In an episode of the show released on Tuesday, Dec. 12, Amy detailed her medical saga to David Agus, a professor of medicine and biomedical engineering at USC.
Amy Schumer has been diagnosed with and treated for endometriosis.
In September 2021, Amy announced in an Instagram video that she had her uterus and appendix removed after her doctor found “30 spots of endometriosis.”
According to the Mayo Clinic, endometriosis is an often-painful disorder in which tissue similar to that which lines the inside of the uterus grows outside the uterus and becomes trapped.
After Amy posted that Instagram video, other famous endometriosis patients chimed in. "Thank you so much for sharing your endo story. Over 200 million women worldwide suffer with this,” Top Chef host Padma Lakshmi, co-founder of EndoFound, wrote in a comment, per People.
“1 in 10 women experience endometriosis, a real condition with real options for treatment,” Dancing With the Stars alum Julianne Hough wrote. “And yet so few of us know about it.”
And in her sit-down on The Checkup, Amy told David that she felt like “a new person” right away. “It was incredible,” she said. “Yeah, it just felt like someone lifted this veil that had been over me, and I just felt like a different person, like a new mom.”
Amy said endometriosis is “a lonely disease.”
On the show, Amy said she complained of pain for months before the surgery. “It was just this pain you can’t see,” she recalled. “And you know, there is the inclination to always think a woman is just being dramatic.”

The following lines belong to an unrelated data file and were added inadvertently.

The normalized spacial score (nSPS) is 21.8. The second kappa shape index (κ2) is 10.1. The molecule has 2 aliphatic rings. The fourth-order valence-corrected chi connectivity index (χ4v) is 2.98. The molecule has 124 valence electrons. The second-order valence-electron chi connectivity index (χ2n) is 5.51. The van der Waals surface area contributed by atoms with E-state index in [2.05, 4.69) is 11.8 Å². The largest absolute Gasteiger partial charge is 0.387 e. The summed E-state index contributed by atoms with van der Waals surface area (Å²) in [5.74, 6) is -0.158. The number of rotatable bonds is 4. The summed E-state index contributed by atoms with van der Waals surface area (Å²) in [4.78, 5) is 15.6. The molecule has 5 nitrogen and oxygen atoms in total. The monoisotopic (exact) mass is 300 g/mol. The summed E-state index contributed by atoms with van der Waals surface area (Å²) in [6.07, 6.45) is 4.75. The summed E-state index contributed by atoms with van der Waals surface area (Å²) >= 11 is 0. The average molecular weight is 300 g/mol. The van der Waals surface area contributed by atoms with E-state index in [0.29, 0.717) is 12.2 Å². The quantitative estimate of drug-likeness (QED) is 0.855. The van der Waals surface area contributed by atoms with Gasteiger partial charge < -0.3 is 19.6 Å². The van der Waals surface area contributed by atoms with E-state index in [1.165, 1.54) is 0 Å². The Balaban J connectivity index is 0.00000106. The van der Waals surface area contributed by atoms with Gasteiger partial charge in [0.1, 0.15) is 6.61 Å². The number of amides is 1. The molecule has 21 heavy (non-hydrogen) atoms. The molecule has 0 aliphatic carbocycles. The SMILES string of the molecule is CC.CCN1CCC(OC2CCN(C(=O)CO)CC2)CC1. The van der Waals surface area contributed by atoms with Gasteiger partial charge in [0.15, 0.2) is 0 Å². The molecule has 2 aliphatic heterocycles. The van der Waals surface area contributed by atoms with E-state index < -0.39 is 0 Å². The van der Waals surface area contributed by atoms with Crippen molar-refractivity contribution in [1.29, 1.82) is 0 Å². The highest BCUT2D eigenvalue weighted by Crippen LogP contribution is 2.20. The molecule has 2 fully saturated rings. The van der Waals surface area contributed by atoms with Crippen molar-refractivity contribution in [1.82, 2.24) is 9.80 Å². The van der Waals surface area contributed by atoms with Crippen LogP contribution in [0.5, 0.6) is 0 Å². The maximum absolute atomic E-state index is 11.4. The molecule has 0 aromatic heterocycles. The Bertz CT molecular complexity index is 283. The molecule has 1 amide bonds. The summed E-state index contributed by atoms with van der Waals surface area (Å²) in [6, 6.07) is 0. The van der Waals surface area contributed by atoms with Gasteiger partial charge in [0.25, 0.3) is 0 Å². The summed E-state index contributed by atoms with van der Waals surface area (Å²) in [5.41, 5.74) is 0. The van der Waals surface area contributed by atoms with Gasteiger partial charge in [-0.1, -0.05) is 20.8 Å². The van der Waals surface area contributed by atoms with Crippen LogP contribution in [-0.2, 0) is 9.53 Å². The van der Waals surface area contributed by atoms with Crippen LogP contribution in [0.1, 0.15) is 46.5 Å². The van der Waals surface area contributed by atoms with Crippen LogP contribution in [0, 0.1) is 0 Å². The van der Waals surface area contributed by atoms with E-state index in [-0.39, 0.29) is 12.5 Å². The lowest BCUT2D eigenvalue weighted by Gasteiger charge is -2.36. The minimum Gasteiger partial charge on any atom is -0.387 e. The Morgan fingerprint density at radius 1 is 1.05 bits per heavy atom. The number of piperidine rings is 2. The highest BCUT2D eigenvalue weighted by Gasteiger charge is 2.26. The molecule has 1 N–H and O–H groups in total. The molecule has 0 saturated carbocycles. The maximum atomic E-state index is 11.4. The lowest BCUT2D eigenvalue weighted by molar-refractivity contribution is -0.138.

The show also featured an excerpt from an Instagram video Amy posted in September 2021. “My pain is real, your pain is real,” the Trainwreck star said in that clip. “We have to advocate for ourselves. We have to speak up, and you know what, I’m worried this video is annoying, but I don’t care because I hope that it helps one woman go and find out why she’s in so much pain.”
Amy also emphasized on The Checkup what a “lonely, lonely disease” endometriosis is. “You tell someone you get really bad cramps, and they’re like, ‘Oh, well, being a woman…’ You know, and then, you’re like, ‘No, it’s irregular,’” she said. “And I’ve been in so much pain, you know, my whole life, not just the week of my period. I would hopefully get a good week a month where I wasn’t in pretty significant pain.”
The comedian now feels “really hopeful” post-surgery. “I’m really glad that I did it, and I think it’s gonna change my life,” she said on the show. “And so if the trade-off is that you will have a little scar in your belly button and one right next to it, that’s… I think scars are cool.”